I'm now under the belief that I would have to either find a position that keeps me inside my own state lines or just skip this whole trucking career thing altogether. High-crime areas, big cities, no armed protection, no Jon Bailey there, good buddy!

It sounds like truckers are largely expendable both in the eyes of gun-grabbing lawmakers and major gun-hating companies.

It's not that the cops that are mainly anti-gun, they just have to follow laws the anti-gunners put on the books.

Qualcomm:

Omnitracs (a.k.a. Qualcomm) is a satellite-based messaging system with built-in GPS capabilities built by Qualcomm. It has a small computer screen and keyboard and is tied into the truck’s computer. It allows trucking companies to track where the driver is at, monitor the truck, and send and receive messages with the driver – similar to email.

Dm:

Dispatcher, Fleet Manager, Driver Manager

The primary person a driver communicates with at his/her company. A dispatcher can play many roles, depending on the company's structure. Dispatchers may assign freight, file requests for home time, relay messages between the driver and management, inform customer service of any delays, change appointment times, and report information to the load planners.
Bill R.'s Comment
member avatar

I too once questioned Second Amendment rights for truckers. After much research, I learned that as much as I hated to admit it, As a trucker your second amendment right is gone. Why you ask? I have a permit for Tennessee. Well? Not every state honors that permit. And all it takes is one ****ed state trooper doing a search on me to land me a felony and cost me the job and possibly land me some prison time.

I can keep an employer from finding out my weapon. I have done it for years at my current employer. I have worked for them for 6 years. Carried my 9mm every single day, They never found out. That's because I carry deep concealed and unless you did a frisk and pat down, You would never find it. Even if you did frisk me, You'd still have to see it to know it was a gun, otherwise, I'd just say it was some very private medical device that I wasn't comfortable talking about. No employer is going to risk the legal repercussions of a strip search. An officer, however? They would be more than willing to risk it and would indeed be covered once they found the weapon.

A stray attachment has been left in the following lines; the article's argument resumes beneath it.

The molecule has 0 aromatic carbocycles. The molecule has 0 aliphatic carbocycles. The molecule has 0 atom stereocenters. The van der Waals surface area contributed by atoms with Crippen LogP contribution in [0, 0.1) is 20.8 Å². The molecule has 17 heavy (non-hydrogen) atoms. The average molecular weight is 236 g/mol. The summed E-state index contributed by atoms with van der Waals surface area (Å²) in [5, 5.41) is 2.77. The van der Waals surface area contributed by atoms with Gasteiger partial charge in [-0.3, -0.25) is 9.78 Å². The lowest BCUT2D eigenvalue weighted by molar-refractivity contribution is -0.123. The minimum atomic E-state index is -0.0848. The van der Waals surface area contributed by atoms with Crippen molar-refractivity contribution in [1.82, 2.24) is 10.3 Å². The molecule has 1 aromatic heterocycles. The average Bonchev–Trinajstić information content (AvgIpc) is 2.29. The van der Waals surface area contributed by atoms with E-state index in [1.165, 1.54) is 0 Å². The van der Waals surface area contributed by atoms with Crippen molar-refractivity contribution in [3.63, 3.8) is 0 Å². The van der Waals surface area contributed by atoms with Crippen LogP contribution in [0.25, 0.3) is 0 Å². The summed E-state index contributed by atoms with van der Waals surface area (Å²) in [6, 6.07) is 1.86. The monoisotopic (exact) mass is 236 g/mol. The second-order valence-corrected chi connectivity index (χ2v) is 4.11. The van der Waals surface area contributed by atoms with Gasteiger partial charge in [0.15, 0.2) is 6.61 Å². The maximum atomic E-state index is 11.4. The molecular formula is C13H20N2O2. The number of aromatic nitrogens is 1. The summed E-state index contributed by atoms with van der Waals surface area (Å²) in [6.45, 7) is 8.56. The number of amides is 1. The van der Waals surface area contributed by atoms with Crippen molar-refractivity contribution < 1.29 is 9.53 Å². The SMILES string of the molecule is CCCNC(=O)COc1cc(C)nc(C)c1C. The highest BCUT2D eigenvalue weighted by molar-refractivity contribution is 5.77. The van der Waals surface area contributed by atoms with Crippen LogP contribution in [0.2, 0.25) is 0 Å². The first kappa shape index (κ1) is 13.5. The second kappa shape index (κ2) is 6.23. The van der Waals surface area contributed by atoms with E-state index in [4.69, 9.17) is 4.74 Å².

They were trying to pass a law that forced all states to honor any permit provided by any state, But so far it has not been allowed to pass. Until that day comes where you can't be federally prosecuted just because that state doesn't honor your permit? You can't legally carry that weapon and have no second amendment right in this field of work. I am sorry my friend. That's just how it is.

Now for some who may question why you'd want to carry a weapon? Let me give you a fine example a friend of mine gave me once.

"Forced dispatch. While you can express distaste for certain areas, If they give you a load going to a particularly dangerous area such as Chicago or New York City? Well... You might as well find a new company to work for."

In my opinion, Chicago (Sorry people of Chicago, Its nothing personal) is nothing but a cesspool of crime and violence. While I have not started trucking, I dread the day a delivery to or from that forsaken place ever gets sent to that Qualcomm . I dread the thought of going there without some form of gun protection.